A cruel prank leads Johanna (Kristen Wiig), left, to think Ken (Guy Pearce) has fallen for her in “Hateship Loveship.” (IFC Films) A cruel prank leads Johanna (Kristen Wiig), left, to think Ken (Guy Pearce) has fallen for her in “Hateship Loveship.” (IFC Films)

When director Liza Johnson was preparing to bring “Hateship Loveship” to the screen, she knew she wanted cinematographer Kasper Tuxen — whose work she had seen in 2010’s “Beginners” — on board. Not because of any nifty tricks he makes his camera do, but because he’s willing to do what a lot of people aren’t: sit still.

The film, out locally Friday, has a complex story — a nanny (Kristen Wiig) is duped into thinking her charge’s estranged father is into her — but Johnson and Tuxen relied on quiet, deliberate camerawork to tell it. There’s no tilting, no twirling, and the lens lingers on individual characters for a second or two longer than in most films, so audiences can observe how they act after they’ve stopped speaking.

“The simplicity of the camerawork generates a certain kind of feeling or impression,” Johnson says. “By limiting that motion, it lets you see the characters’ emotion more.”

In the film, which is based on a short story by Alice Munro, Wiig’s Johanna is hired as a nanny for Sabitha (Hailee Steinfeld). Sabitha and a friend play a cruel joke on Johanna, sending her emails supposedly from Sabitha’s absentee father, Ken (Guy Pearce). Fake Ken’s emails paint such a romantic picture of domestic bliss that the mousy, sheltered Johanna is suckered in — she packs up her furniture and heads off to marry Ken, only to find he barely has any idea she exists.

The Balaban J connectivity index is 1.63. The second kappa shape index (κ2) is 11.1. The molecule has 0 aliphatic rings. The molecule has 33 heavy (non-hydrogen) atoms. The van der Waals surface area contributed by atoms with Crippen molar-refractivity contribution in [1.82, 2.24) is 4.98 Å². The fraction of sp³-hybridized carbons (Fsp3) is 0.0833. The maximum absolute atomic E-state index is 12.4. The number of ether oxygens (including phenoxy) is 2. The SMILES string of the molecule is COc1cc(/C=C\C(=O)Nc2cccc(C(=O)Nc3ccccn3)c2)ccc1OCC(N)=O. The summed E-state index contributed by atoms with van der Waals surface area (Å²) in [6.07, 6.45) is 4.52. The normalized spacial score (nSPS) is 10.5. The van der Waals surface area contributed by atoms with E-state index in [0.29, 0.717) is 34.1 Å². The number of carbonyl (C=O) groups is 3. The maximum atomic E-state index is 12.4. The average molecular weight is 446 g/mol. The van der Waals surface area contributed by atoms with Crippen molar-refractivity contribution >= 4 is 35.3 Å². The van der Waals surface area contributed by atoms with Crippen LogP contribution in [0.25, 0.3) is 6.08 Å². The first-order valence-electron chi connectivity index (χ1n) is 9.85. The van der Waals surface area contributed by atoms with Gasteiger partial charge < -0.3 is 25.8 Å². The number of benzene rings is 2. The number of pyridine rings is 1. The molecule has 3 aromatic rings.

Johnson says she chose her style of shooting in part because of Munro’s storytelling (though the screenplay wasn’t written by Munro).

“[She] is a really forceful writer, but she’s not melodramatic. She doesn’t underline things,” Johnson says. “You can’t make direct translations of her stories because they’re so interior.”

Which is why Johnson tells much of the story through her actors’ faces.

“I hope the film gives credit to the viewer to make their own decision about what to feel,” Johnson says. “It doesn’t force you to feel a certain way at a certain moment.” Instead, audiences can sit back and listen to what the silent moments say.